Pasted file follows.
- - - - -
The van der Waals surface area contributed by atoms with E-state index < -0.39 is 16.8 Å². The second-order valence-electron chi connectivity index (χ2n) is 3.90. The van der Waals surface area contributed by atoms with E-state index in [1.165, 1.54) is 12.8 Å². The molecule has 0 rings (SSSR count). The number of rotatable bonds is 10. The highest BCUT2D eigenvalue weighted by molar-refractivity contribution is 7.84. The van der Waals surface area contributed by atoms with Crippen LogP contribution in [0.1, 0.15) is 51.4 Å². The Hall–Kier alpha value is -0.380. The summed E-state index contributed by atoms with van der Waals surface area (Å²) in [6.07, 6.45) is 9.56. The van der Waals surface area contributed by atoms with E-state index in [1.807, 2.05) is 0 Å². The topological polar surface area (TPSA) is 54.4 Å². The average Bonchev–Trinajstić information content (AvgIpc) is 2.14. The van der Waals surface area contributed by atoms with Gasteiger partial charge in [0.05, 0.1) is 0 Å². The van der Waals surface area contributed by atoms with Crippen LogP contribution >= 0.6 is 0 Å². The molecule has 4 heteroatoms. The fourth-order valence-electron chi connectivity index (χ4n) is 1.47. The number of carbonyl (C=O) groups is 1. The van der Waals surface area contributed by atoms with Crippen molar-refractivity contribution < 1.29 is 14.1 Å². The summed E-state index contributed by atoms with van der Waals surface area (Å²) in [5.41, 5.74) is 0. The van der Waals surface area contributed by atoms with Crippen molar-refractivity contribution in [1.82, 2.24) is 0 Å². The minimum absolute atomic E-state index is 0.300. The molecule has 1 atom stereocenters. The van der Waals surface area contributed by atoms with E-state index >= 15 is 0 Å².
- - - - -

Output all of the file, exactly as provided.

The van der Waals surface area contributed by atoms with E-state index < -0.39 is 16.8 Å². The second-order valence-electron chi connectivity index (χ2n) is 3.90. The van der Waals surface area contributed by atoms with E-state index in [1.165, 1.54) is 12.8 Å². The molecule has 0 rings (SSSR count). The number of rotatable bonds is 10. The highest BCUT2D eigenvalue weighted by molar-refractivity contribution is 7.84. The van der Waals surface area contributed by atoms with Crippen LogP contribution in [0.1, 0.15) is 51.4 Å². The Hall–Kier alpha value is -0.380. The summed E-state index contributed by atoms with van der Waals surface area (Å²) in [6.07, 6.45) is 9.56. The van der Waals surface area contributed by atoms with E-state index in [1.807, 2.05) is 0 Å². The topological polar surface area (TPSA) is 54.4 Å². The average Bonchev–Trinajstić information content (AvgIpc) is 2.14. The van der Waals surface area contributed by atoms with Gasteiger partial charge in [0.05, 0.1) is 0 Å². The van der Waals surface area contributed by atoms with Crippen LogP contribution >= 0.6 is 0 Å². The molecule has 4 heteroatoms. The fourth-order valence-electron chi connectivity index (χ4n) is 1.47. The number of carbonyl (C=O) groups is 1. The van der Waals surface area contributed by atoms with Crippen molar-refractivity contribution < 1.29 is 14.1 Å². The summed E-state index contributed by atoms with van der Waals surface area (Å²) in [5.41, 5.74) is 0. The van der Waals surface area contributed by atoms with Crippen molar-refractivity contribution in [1.82, 2.24) is 0 Å². The minimum absolute atomic E-state index is 0.300. The molecule has 1 atom stereocenters. The van der Waals surface area contributed by atoms with E-state index >= 15 is 0 Å².